The thangkas can be hard to date, but each is a gem entire. Students of Vajrayana (the path of esoteric Buddhism centered in the Himalayas) can have a field day with the Complete Mandala, containing 32 individual mandalas within one thangka. Indeed, the exhibition is itself a complete mandala. A thangka of the historical Buddha is flanked  by a suite of ten depicting the sixteen arhats, or perfected ones,, all eleven scrolls interlaced at the top (unique to the San Francisco showing) (Fig. 7, below). Here too is the traditional rigsum gönpo trinity of primary deities who protect the Dharma (“protectors”): Avalokitsehvara, embodiment of the compassion of all the Buddhas; Manjushri, embodiment of the wisdom of all the Buddhas (Fig. 8, below) ; and Vajrapani, the action or power of the Buddhas, from whose thunderbolt (vajra) to subdue demons we get the word Vajrayana (in a sculpture in Fig. 9, below). There are thangkas for guru yoga and for particular meditations, portraits of mahasiddhis (supreme adepts with magical powers) and figures of lineage (teachers of, say, the teacher of one’s teacher’s teacher) as well as local saints, such as divine madman Drukpa Kunley (shown in a sculpture in Fig. 10, below). Considering each piece shown as a spiritual map, this exhibition is an atlas, showing how tantra art can reveal all ten directions in time and space within and without.

Fig. 7
Monk Hvashang

Fig. 8
White Manjushri

Fig. 9

Fig. 10
Drukpa Kunley

Along with being a stunning, elevating experience, Dragon’s Gift truly conveys Buddhist art as a skillful means (upaya) to sober the mind and open the heart, to elevate the spirit and instill the divine. In addition to the monks in residence performing daily puja and purification, and constructing a sand mandala (diagram of spiritual space and human consciousness), a key performative element here (and a curatorial coup) is Dragon’s presentation of sacred dance (Cham.). Now we can immediately make the vital link from images beheld in sculpture and thangkas, to their living embodiment in devotional, sacred ritual practice. Working with the Honolulu Academy, the Core of Culture Conservation Preservation spent over two years documenting and preserving Bhutanese dance, much of it endangered. (Whereas Bhutan had no tv up until 1999, Desperate Housewives is now a national hit.) For those unable to visit a museum and appreciate the juxtaposition of high-definition flat-panel video screens on walls alongside static objects, a DVD accompanies the superb catalog, with highlights from 300 hours of footage.

Fig. 11
Cham ritual dance

Fig. 12
Cham ritual dance

For the average Westerner, the word dance conjures up the idea of entertainment, something seen in a theater. Here, the world becomes a theater of the divine. In Buddhism as/in Perfomance (DK Printworld, New Delhi), David E.R. George writes: “Chams is arguably the climax of:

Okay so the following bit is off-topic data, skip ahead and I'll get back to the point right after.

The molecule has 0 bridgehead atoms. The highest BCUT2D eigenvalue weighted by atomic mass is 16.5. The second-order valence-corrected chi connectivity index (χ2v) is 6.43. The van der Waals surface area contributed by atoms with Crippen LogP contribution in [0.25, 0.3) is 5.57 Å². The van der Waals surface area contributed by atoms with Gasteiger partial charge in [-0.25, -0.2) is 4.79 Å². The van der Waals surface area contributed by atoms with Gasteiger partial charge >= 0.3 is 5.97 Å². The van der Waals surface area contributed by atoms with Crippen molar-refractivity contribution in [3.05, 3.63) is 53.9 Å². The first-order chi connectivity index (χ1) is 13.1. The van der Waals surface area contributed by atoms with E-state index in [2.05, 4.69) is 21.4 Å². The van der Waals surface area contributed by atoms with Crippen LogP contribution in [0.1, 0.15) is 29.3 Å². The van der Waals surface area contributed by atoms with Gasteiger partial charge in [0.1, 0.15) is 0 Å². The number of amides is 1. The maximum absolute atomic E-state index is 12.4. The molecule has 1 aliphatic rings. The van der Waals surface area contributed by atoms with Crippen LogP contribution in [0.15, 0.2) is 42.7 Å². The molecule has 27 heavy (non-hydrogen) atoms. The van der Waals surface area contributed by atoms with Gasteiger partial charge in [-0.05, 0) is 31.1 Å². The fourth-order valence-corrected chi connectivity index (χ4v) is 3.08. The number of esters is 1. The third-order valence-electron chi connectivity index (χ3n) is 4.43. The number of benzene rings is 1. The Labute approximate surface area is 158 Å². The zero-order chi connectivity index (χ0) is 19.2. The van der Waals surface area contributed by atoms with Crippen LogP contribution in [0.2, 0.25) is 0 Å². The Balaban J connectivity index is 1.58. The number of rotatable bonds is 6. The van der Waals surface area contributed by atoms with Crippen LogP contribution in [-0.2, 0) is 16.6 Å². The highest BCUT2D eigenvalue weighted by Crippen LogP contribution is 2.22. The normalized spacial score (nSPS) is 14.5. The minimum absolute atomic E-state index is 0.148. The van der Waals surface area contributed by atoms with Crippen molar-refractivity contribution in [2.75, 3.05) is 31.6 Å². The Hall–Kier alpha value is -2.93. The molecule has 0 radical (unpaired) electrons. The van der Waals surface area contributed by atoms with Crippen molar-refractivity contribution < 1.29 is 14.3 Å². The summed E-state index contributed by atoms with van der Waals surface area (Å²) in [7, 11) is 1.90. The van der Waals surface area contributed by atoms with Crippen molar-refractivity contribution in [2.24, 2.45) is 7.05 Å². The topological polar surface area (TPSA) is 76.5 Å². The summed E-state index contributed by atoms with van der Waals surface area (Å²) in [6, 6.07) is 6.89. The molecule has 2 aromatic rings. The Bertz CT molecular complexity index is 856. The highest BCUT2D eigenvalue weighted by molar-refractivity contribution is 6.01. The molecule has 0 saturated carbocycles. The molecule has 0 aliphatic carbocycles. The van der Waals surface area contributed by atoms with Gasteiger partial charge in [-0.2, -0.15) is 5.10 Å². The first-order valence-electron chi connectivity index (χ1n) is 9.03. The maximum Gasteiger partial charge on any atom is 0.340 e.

• the basic pattern of the Vajrayana whereby all abstractions are progressively symbolized and systematically personified — as means to enlightenment, as upaya;
  • the basic practices of Vajrayana yoga — as a path of dramatic visualization and empathetic identification;
  • the overall ethical requirement to enlighten, teach; and the fundamental commitment of the Vajrayana to a polarity of Philosophy and Performance, Precept and Practice, Wisdom and Action.”

This art not only draws us closer to the particular essences which the deities embody, but makes them eventually a part of us, for the benefit of everyone. Through movement and dance we can perceive the expression of the living word (the Dharma); a continuity, making the old new again, on a path of devotional spiritual transformation, body-spirit-mind as one. With such precious gifts as these in our midst, we might well consider Bhutan as well worth paying close attention to, especially now in these times of tremendous change.

Further schedule:

Musée Guimet, Paris, France: 6 October 2009 - 25 January 2010

Museum of East Asian Art, Cologne, Germany: 19 February - 23 May 2010

Museum Rietberg Zürich, Switzerland: 4 July - 17 October 2010

For Further Reading

The Dragon�s Gift: The Sacred Art of Bhutan, edited by Terese Tse Bartholomew and John Johnston
Bhutan: Land of the Thunder Dragon
by John Berthold
Under the Holy Lake: A Memoir of Eastern Bhutan
by Ken Haigh
A Painter's Year in the Forests of Bhutan
by A. K. Hellum
Gross National Happiness of Bhutan by Anne Muller and Tashi Wangchuk��
Beyond the Sky and the Earth: A Journey into Bhutan
by Jamie Zeppa
The Sacred Art of Bhutan
Curators interviewed on KQED Forum by Michael Krasny, 2//25/09;
52-minute streaming audio.
A Kingdom in the Mountains Shares Its Secrets
, Susan Emerling, New York Times, 2/24/08

all text & images © Asian Art Museum